Wegmans Cruelty: An Unofficial Blog

This is an unofficial blog and informational archive related to the WEGMANSCRUELTY film and resulting campaign.

Please see that page for more information.

Friday, July 15, 2005

Fired activist blames Wegmans

Woman joined in animal-rights campaign targeting company's egg farm

Corydon Ireland Staff writer

(July 15, 2005) — A Rochester activist on Thursday claimed she was fired from her job as a tax accountant because of her involvement in an animal rights campaign against the Wegmans Egg Farm.

Jodi Chemes of Rochester is spokeswoman for the group Compassionate Consumers, which earlier this month began distributing a DVD documentary that charges the large-scale Wayne County egg operation with animal cruelty.

The 25-year-old was fired Monday and escorted from the downtown Rochester offices of Deloitte & Touche. The Manhattan-based global public accounting company practices in 150 countries.

Deloitte & Touche spokeswoman Deborah Harrington, based in New York City, declined to comment on Chemes. "This is confidential personnel information," she said.

In Rochester, the company does accountancy work for Wegmans Food Markets Inc. — a connection Chemes claims was instrumental in her dismissal."I believe Wegmans pressured them into firing me," she said.

Chemes, a two-year employee of the company, said her work at Deloitte & Touche had no relationship to the Wegmans account.Wegmans spokeswoman Jo Natale confirmed that Deloitte & Touche is the Wegmans' auditing company.

When news accounts of the animal rights documentary surfaced earlier this month, a representative of Deloitte called Wegmans to say "that one of their employees was involved," she said.

After that, "our only request to Deloitte & Touche was to assure us that the security of our information was guaranteed," said Natale. Deloitte's communications policy, dated October 2004, requires that employees make it clear in letters or other communications with the media or government representatives that "they are speaking or writing as individuals."

Chemes, who has a master's degree in accounting, said she did not violate the policy. In her remarks to the media in early July, Chemes did not refer to her employer, though she did at least once identify herself as a "tax accountant."

Compassionate Consumers, a Rochester-based group, has about 20 members. Only four are active members, including Chemes, she said. Three of those — all but Chemes — illegally entered the Wegmans Egg Farm on Wadsworth Road in Wolcott last summer.

They walked through what they said was a hole in the wall of one of the operation's laying houses and during three nighttime visits took video footage that was used in the documentary, Wegmans Cruelty.

Wegmans, aware of the trespass as early as November last year, had been looking for the perpetrators ever since. The company tightened security at the farm, including the addition of improved fencing.

Chemes said she was never part of what Compassionate Consumers calls its "investigations" and has never visited the farm.Wegmans Egg Farm, with 750,000 laying hens and 200,000 younger hens, is the largest such operation in New York. It has 11 laying houses, where lights, ventilation, heating and cooling are computer controlled.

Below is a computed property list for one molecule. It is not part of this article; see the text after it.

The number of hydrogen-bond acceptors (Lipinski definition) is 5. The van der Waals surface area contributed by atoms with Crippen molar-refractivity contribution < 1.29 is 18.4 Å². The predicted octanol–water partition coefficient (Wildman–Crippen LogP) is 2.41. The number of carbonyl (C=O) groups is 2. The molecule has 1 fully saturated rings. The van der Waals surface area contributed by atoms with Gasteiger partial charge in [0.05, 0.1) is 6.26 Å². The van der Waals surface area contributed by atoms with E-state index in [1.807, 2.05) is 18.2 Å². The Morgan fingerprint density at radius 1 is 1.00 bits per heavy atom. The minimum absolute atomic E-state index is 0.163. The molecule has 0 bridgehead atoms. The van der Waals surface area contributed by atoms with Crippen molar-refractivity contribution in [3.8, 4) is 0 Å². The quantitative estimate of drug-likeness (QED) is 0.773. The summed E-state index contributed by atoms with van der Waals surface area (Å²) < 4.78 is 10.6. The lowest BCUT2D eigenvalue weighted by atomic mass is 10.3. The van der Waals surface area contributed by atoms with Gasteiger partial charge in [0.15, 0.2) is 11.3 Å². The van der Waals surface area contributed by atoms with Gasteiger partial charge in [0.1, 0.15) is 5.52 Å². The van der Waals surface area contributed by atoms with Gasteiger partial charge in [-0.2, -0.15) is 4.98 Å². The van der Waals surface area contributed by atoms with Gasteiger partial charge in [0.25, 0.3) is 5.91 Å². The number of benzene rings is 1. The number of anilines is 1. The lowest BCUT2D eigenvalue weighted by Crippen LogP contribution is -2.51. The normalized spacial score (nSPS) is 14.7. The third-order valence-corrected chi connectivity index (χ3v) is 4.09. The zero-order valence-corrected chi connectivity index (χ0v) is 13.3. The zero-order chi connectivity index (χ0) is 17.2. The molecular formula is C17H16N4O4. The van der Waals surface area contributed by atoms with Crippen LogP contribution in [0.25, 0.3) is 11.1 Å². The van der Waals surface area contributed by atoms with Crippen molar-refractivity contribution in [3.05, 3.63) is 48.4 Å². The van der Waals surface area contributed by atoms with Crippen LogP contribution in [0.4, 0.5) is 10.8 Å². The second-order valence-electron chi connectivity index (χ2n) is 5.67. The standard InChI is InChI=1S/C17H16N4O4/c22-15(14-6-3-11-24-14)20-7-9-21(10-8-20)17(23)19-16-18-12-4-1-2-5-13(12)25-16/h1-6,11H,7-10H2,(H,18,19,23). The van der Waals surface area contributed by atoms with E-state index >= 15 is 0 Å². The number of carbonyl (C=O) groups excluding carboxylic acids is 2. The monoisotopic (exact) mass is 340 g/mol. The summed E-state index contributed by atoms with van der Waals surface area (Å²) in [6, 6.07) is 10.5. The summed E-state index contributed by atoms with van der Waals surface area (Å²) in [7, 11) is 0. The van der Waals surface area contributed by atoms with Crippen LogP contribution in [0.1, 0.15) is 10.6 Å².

About 20 percent of the state's eggs come from the facility, where on average each hen produces an egg a day. The farm is owned by Wegmans and has been in operation since 1967.

Earlier this month, Wegmans officials said the company would prosecute the three activists for the break-in. But so far no charges have been filed. "We are continuing to research and discuss the matter with the appropriate authorities," said Natale.

Richard Healy, Wayne County district attorney, said State Police have talked to the three group members who admitted on film to entering the laying house. All three asked the police to contact the attorney they share, who was hired before the documentary went public.

"It's at least trespassing, which is a misdemeanor," said Healy. "But we're running into a proof problem," since the tape is the only evidence of the intrusion. In the weeks since the documentary was released on July 2, about 1,200 copies have been downloaded free from the group's Web site, http://www.wegmanscruelty.com/. Another 200 have been sold, at $7 each.

Healy said he has been in touch with Wegmans and will meet with company officials "in a week or two."This weekend, representatives from Compassionate Consumers will distribute 500 free copies of the documentary in Washington, D.C., at the Taking Action for Animals conference, sponsored by the Humane Society of the United States.

This month, other animal rights groups took notice of the Rochester case. The egg farm investigation by Compassionate Consumers brings up conditions that "are revolting to kind people," said Bruce Friedrich, spokesman for People for the Ethical Treatment of Animals, a global group based in Norfolk, Va.

Conditions at the Wegmans farm are no different from those at other larg-scale U.S. egg farm operations, activists say. Debeaking birds to prevent injury from aggression and stacking hens in wire-frame "battery cages" are common U.S. industry practices and affect about 280 million laying hens.

These practices are allowed under the guidelines of the "Animal Care Certified" program, endorsed by United Egg Producers, a national industry group and touted by Wegmans on its egg cartons.

"This is cruelty, and it has to stop," said Friedrich, who called information on egg-farming practices "the industry's worst enemy."

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